Thursday June 20th, 2024
Download the app

Deena Fadel’s Exhibition Shines a Light on Healing & the Divine

Paintings and poems meditating on notions of the Divine and sanctity are on show at ‘Light/Nour: The Healing Space’.

Raïs Saleh

Deena Fadel’s Exhibition Shines a Light on Healing & the Divine

A ‘healing feeling’ was the first sensation that came to me as I entered Zamalek’s historic Picasso Gallery, where a new exhibition was taking place. Apart from the scents of Chanel wafting amongst the chic dresses and outfit, the opening night of ‘Light/Nour: The Healing Space’ by expressionist artist Deena Fadel exuded a sense of immense tranquillity and an immediate taste of the contemplative, accentuating the exhibition’s central theme of meditation, prayer and collective movement.

As other famed artists, patrons, relatives and friends traversed admiring the works on display and congratulating the artist on her opening night, I had the chance to sit with Fadel, and hear more about the inspiration behind her work and the core elements which guide her creative process.

“I regard everything as an existent being. There is a prayer for a paintbrush, as there is a prayer for an experience. Everything, in my opinion, is an energy, an extant creation,” Fadel tells CairoScene. Perhaps a juxtaposition to the stereotype of the traditional Sufi painters - painting their miniatures in marble madrasahs clothed in the souf woollen dresses from which the word ‘Sufi’ derives - Fadel exudes a spiritual depth as equally as she does a comfortability with her cosmopolitan artistic nature.

Shortlisted to be a part of a new project for the Louvre Abu Dhabi, Fadel was brought up in her youth between the UK and Qatar, and has participated in numerous exhibitions in Turkey, the United States, the United Kingdom, Qatar and Egypt. Her oeuvre has spanned numerous subjects, focusing on themes of chaos, of the vicissitudes of personal progress, and of the universal notion of love amongst others. Fadel’s artistic expressionism employs numerous mediums including writings, paintings and dance in furthering her raison d’etre of using her creativity as an extension of her spiritualism.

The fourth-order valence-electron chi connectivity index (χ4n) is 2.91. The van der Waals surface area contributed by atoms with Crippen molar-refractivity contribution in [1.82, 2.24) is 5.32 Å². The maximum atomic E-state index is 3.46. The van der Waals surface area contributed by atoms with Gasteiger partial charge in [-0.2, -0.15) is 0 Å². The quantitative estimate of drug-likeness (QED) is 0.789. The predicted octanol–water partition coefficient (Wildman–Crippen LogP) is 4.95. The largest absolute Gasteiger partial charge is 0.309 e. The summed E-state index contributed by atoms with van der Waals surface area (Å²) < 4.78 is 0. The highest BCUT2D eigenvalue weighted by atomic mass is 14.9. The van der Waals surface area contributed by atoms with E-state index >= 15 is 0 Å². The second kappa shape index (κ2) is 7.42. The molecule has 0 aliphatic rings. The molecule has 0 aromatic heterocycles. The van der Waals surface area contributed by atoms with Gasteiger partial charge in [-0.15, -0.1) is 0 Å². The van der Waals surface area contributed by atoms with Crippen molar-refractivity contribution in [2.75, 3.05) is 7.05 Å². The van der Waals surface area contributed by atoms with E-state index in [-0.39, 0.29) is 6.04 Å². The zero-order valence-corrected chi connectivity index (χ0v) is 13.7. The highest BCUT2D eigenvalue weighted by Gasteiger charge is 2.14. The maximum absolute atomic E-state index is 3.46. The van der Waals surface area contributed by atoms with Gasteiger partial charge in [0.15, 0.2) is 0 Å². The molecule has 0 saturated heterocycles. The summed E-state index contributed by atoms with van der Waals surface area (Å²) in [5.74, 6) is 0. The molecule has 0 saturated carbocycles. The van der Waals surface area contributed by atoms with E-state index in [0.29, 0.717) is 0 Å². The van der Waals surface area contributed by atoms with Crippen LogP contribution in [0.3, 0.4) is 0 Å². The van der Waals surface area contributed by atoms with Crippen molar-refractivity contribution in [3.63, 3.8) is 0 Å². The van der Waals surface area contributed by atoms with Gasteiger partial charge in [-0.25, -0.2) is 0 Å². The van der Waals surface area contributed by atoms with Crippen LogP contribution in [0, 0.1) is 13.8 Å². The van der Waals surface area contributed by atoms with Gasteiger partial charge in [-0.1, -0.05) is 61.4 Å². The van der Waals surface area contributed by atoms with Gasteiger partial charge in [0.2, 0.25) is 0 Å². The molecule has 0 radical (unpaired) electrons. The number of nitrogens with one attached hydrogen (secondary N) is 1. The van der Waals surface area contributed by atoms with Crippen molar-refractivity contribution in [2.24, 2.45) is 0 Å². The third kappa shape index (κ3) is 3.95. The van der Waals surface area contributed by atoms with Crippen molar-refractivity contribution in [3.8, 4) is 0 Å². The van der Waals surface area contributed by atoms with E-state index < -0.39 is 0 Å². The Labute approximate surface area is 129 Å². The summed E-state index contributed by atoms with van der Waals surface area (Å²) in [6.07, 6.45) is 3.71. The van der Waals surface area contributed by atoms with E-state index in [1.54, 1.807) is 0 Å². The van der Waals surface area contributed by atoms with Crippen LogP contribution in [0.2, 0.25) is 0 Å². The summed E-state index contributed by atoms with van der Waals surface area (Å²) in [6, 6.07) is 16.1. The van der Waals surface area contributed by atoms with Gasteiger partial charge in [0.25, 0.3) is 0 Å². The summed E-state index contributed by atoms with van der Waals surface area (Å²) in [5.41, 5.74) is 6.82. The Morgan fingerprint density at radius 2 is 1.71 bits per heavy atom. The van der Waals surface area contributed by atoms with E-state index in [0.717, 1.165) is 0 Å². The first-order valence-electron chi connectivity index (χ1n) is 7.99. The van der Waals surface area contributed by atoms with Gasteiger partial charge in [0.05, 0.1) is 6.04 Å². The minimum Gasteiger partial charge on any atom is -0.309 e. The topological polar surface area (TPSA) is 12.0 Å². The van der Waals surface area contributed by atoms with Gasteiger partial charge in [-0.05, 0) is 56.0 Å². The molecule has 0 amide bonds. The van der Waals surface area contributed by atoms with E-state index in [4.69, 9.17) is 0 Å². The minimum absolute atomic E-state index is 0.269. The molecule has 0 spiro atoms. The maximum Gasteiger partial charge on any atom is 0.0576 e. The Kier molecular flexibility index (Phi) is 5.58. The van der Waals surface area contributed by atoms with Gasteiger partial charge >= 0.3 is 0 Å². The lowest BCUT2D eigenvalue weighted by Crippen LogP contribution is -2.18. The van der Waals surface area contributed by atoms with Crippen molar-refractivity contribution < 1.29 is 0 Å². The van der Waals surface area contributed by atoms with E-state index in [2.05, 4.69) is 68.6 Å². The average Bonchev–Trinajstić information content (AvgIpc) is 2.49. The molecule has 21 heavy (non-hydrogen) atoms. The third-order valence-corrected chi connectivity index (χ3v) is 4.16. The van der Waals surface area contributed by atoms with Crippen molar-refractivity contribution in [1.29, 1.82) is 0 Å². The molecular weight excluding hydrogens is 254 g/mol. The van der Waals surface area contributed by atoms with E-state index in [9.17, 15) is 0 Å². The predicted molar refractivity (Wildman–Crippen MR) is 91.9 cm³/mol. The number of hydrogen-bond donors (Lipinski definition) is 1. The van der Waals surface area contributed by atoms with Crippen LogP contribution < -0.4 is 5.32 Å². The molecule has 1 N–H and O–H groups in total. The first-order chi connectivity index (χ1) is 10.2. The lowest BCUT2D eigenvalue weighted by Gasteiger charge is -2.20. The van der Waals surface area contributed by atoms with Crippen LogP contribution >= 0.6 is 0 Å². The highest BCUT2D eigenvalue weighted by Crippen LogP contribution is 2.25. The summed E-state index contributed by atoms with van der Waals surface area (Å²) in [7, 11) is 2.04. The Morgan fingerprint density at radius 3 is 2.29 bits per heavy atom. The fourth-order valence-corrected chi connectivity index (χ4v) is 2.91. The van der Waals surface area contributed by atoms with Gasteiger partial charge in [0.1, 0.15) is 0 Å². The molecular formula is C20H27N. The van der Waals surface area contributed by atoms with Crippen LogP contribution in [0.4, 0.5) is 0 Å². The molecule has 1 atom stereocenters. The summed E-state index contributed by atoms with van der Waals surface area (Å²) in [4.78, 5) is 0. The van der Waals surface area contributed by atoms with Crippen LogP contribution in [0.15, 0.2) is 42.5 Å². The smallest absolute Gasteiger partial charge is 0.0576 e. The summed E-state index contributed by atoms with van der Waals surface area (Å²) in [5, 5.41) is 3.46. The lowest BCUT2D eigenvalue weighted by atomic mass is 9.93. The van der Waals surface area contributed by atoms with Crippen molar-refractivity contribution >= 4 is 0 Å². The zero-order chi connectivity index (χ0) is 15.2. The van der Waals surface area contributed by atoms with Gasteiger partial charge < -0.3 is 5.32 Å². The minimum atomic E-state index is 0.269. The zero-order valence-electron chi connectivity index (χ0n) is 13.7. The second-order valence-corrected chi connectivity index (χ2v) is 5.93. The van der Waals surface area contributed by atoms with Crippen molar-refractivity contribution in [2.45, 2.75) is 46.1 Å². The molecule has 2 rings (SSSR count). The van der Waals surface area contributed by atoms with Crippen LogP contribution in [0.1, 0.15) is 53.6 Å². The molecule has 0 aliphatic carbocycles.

This exhibition is, in essence, an extension of the artist’s deeply personal connection to her philosophy of the necessity of sharing with, and connecting others to, her expressions of her discourse with the Sacred. “To me, Divine Light is not something to be guarded about,” Fadel says. “It is crucial that when one brushes with an energy that one considers to be sacred, that it be allowed to flow, and to move, and to be shared with others. It should not be something enclosed within oneself. In fact, it is a suffering to keep the light within oneself from people.”

I indulged in the exhibition’s welcoming instruction which reads, “In this space I’d like to invite you to pray, meditate, walk, play, dance and bathe your soul in music. Let Divine Light shine through every part of you. Feel it pour into your body, heart and soul.” This invitation from Fadel, to explore her artworks not through the lens of commercialism, nor of art journalist, nor of haute connoisseur, but rather of a human being experiencing the dialogue of another human being’s expressions of the inner workings of the soul through paintings and writings, allows one to properly submit to the curated experience.